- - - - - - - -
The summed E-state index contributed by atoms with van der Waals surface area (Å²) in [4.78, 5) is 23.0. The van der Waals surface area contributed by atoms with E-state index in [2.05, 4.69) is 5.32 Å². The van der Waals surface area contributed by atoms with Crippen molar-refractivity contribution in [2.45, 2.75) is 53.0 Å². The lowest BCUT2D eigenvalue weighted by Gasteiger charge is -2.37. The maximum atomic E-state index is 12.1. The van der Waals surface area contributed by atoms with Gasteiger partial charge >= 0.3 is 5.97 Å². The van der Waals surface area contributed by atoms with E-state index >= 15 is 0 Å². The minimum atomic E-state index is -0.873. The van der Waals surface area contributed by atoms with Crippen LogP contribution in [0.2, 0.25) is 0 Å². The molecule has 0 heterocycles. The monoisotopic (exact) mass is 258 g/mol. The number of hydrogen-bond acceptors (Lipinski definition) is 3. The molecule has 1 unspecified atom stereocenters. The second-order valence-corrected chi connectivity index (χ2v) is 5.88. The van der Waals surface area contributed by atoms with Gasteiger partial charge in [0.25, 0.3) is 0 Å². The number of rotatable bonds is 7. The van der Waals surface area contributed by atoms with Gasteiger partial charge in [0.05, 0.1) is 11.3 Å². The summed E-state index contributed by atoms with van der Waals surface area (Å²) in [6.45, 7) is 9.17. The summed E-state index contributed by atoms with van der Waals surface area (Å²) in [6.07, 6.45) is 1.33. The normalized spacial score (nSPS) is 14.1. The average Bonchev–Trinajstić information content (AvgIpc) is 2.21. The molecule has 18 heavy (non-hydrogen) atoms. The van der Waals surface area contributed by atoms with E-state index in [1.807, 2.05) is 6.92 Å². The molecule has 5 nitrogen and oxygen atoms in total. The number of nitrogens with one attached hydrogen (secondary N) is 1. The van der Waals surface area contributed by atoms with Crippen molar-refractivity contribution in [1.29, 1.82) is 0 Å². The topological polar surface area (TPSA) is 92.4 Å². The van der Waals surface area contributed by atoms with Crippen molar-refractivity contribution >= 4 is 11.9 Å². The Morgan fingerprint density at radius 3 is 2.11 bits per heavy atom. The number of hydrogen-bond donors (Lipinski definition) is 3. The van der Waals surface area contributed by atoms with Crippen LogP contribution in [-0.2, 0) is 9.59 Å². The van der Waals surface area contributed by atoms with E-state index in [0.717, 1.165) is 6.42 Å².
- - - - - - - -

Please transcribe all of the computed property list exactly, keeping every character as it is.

The summed E-state index contributed by atoms with van der Waals surface area (Å²) in [4.78, 5) is 23.0. The van der Waals surface area contributed by atoms with E-state index in [2.05, 4.69) is 5.32 Å². The van der Waals surface area contributed by atoms with Crippen molar-refractivity contribution in [2.45, 2.75) is 53.0 Å². The lowest BCUT2D eigenvalue weighted by Gasteiger charge is -2.37. The maximum atomic E-state index is 12.1. The van der Waals surface area contributed by atoms with Gasteiger partial charge >= 0.3 is 5.97 Å². The van der Waals surface area contributed by atoms with E-state index >= 15 is 0 Å². The minimum atomic E-state index is -0.873. The van der Waals surface area contributed by atoms with Crippen LogP contribution in [0.2, 0.25) is 0 Å². The molecule has 0 heterocycles. The monoisotopic (exact) mass is 258 g/mol. The number of hydrogen-bond acceptors (Lipinski definition) is 3. The molecule has 1 unspecified atom stereocenters. The second-order valence-corrected chi connectivity index (χ2v) is 5.88. The van der Waals surface area contributed by atoms with Gasteiger partial charge in [0.25, 0.3) is 0 Å². The number of rotatable bonds is 7. The van der Waals surface area contributed by atoms with Gasteiger partial charge in [0.05, 0.1) is 11.3 Å². The summed E-state index contributed by atoms with van der Waals surface area (Å²) in [6.45, 7) is 9.17. The summed E-state index contributed by atoms with van der Waals surface area (Å²) in [6.07, 6.45) is 1.33. The normalized spacial score (nSPS) is 14.1. The average Bonchev–Trinajstić information content (AvgIpc) is 2.21. The molecule has 18 heavy (non-hydrogen) atoms. The van der Waals surface area contributed by atoms with E-state index in [1.807, 2.05) is 6.92 Å². The molecule has 5 nitrogen and oxygen atoms in total. The number of nitrogens with one attached hydrogen (secondary N) is 1. The van der Waals surface area contributed by atoms with Crippen molar-refractivity contribution in [1.29, 1.82) is 0 Å². The topological polar surface area (TPSA) is 92.4 Å². The van der Waals surface area contributed by atoms with Crippen molar-refractivity contribution >= 4 is 11.9 Å². The Morgan fingerprint density at radius 3 is 2.11 bits per heavy atom. The number of hydrogen-bond donors (Lipinski definition) is 3. The van der Waals surface area contributed by atoms with Crippen LogP contribution in [-0.2, 0) is 9.59 Å². The van der Waals surface area contributed by atoms with E-state index in [0.717, 1.165) is 6.42 Å².